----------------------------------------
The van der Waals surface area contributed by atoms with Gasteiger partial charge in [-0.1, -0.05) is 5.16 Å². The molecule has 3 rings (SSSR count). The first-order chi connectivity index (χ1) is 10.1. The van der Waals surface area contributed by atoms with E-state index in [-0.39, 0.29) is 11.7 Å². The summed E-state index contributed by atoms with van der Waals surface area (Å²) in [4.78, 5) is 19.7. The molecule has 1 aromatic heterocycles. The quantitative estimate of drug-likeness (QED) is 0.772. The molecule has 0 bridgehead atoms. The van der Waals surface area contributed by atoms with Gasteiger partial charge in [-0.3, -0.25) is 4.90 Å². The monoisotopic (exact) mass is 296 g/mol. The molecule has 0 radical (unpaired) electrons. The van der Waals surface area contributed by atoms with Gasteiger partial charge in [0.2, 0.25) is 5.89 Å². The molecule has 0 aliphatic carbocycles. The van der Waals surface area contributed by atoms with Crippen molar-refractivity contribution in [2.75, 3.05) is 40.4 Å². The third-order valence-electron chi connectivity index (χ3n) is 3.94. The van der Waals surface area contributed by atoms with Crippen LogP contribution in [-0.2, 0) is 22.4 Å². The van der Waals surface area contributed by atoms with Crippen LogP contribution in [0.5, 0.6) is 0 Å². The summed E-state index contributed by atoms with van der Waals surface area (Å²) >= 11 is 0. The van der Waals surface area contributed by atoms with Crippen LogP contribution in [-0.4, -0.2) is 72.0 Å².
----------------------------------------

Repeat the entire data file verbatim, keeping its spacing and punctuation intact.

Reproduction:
The van der Waals surface area contributed by atoms with Gasteiger partial charge in [-0.1, -0.05) is 5.16 Å². The molecule has 3 rings (SSSR count). The first-order chi connectivity index (χ1) is 10.1. The van der Waals surface area contributed by atoms with E-state index in [-0.39, 0.29) is 11.7 Å². The summed E-state index contributed by atoms with van der Waals surface area (Å²) in [4.78, 5) is 19.7. The molecule has 1 aromatic heterocycles. The quantitative estimate of drug-likeness (QED) is 0.772. The molecule has 0 bridgehead atoms. The van der Waals surface area contributed by atoms with Gasteiger partial charge in [-0.3, -0.25) is 4.90 Å². The monoisotopic (exact) mass is 296 g/mol. The molecule has 0 radical (unpaired) electrons. The van der Waals surface area contributed by atoms with Gasteiger partial charge in [0.2, 0.25) is 5.89 Å². The molecule has 0 aliphatic carbocycles. The van der Waals surface area contributed by atoms with Crippen molar-refractivity contribution in [2.75, 3.05) is 40.4 Å². The third-order valence-electron chi connectivity index (χ3n) is 3.94. The van der Waals surface area contributed by atoms with Crippen LogP contribution in [-0.2, 0) is 22.4 Å². The van der Waals surface area contributed by atoms with Crippen LogP contribution in [0.5, 0.6) is 0 Å². The summed E-state index contributed by atoms with van der Waals surface area (Å²) >= 11 is 0. The van der Waals surface area contributed by atoms with Crippen LogP contribution in [-0.4, -0.2) is 72.0 Å².